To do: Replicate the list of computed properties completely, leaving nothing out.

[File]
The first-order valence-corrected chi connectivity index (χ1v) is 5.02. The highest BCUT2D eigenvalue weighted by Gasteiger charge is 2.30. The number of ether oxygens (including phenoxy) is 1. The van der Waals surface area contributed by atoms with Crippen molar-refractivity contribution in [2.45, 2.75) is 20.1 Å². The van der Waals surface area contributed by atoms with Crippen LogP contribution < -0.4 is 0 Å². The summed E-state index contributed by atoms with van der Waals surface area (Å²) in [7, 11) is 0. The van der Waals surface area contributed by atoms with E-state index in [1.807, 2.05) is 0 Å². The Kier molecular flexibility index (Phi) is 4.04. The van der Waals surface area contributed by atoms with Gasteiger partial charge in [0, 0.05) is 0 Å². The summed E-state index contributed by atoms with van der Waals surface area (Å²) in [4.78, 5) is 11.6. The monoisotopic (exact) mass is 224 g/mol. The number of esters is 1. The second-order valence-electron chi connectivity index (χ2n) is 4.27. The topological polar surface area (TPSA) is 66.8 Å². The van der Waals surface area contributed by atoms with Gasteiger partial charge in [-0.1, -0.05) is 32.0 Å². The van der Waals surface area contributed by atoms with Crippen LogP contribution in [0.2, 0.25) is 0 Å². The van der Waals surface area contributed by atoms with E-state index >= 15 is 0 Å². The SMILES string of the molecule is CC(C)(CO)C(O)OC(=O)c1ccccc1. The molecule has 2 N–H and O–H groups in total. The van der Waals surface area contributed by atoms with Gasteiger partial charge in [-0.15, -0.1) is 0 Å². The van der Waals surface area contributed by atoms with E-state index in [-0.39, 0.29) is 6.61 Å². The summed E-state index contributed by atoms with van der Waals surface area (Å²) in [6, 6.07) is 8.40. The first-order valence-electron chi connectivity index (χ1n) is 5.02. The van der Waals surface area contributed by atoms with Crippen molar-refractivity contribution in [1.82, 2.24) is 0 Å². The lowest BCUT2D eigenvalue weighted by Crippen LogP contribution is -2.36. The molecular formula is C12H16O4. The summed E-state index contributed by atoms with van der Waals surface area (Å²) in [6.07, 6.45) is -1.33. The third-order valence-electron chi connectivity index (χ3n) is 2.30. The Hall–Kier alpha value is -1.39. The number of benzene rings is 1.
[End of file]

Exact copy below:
The first-order valence-corrected chi connectivity index (χ1v) is 5.02. The highest BCUT2D eigenvalue weighted by Gasteiger charge is 2.30. The number of ether oxygens (including phenoxy) is 1. The van der Waals surface area contributed by atoms with Crippen molar-refractivity contribution in [2.45, 2.75) is 20.1 Å². The van der Waals surface area contributed by atoms with Crippen LogP contribution < -0.4 is 0 Å². The summed E-state index contributed by atoms with van der Waals surface area (Å²) in [7, 11) is 0. The van der Waals surface area contributed by atoms with E-state index in [1.807, 2.05) is 0 Å². The Kier molecular flexibility index (Phi) is 4.04. The van der Waals surface area contributed by atoms with Gasteiger partial charge in [0, 0.05) is 0 Å². The summed E-state index contributed by atoms with van der Waals surface area (Å²) in [4.78, 5) is 11.6. The monoisotopic (exact) mass is 224 g/mol. The number of esters is 1. The second-order valence-electron chi connectivity index (χ2n) is 4.27. The topological polar surface area (TPSA) is 66.8 Å². The van der Waals surface area contributed by atoms with Gasteiger partial charge in [-0.1, -0.05) is 32.0 Å². The van der Waals surface area contributed by atoms with Crippen LogP contribution in [0.2, 0.25) is 0 Å². The van der Waals surface area contributed by atoms with E-state index >= 15 is 0 Å². The SMILES string of the molecule is CC(C)(CO)C(O)OC(=O)c1ccccc1. The molecule has 2 N–H and O–H groups in total. The van der Waals surface area contributed by atoms with Gasteiger partial charge in [-0.15, -0.1) is 0 Å². The van der Waals surface area contributed by atoms with E-state index in [-0.39, 0.29) is 6.61 Å². The summed E-state index contributed by atoms with van der Waals surface area (Å²) in [6, 6.07) is 8.40. The first-order valence-electron chi connectivity index (χ1n) is 5.02. The van der Waals surface area contributed by atoms with Crippen molar-refractivity contribution in [1.82, 2.24) is 0 Å². The lowest BCUT2D eigenvalue weighted by Crippen LogP contribution is -2.36. The molecular formula is C12H16O4. The summed E-state index contributed by atoms with van der Waals surface area (Å²) in [6.07, 6.45) is -1.33. The third-order valence-electron chi connectivity index (χ3n) is 2.30. The Hall–Kier alpha value is -1.39. The number of benzene rings is 1.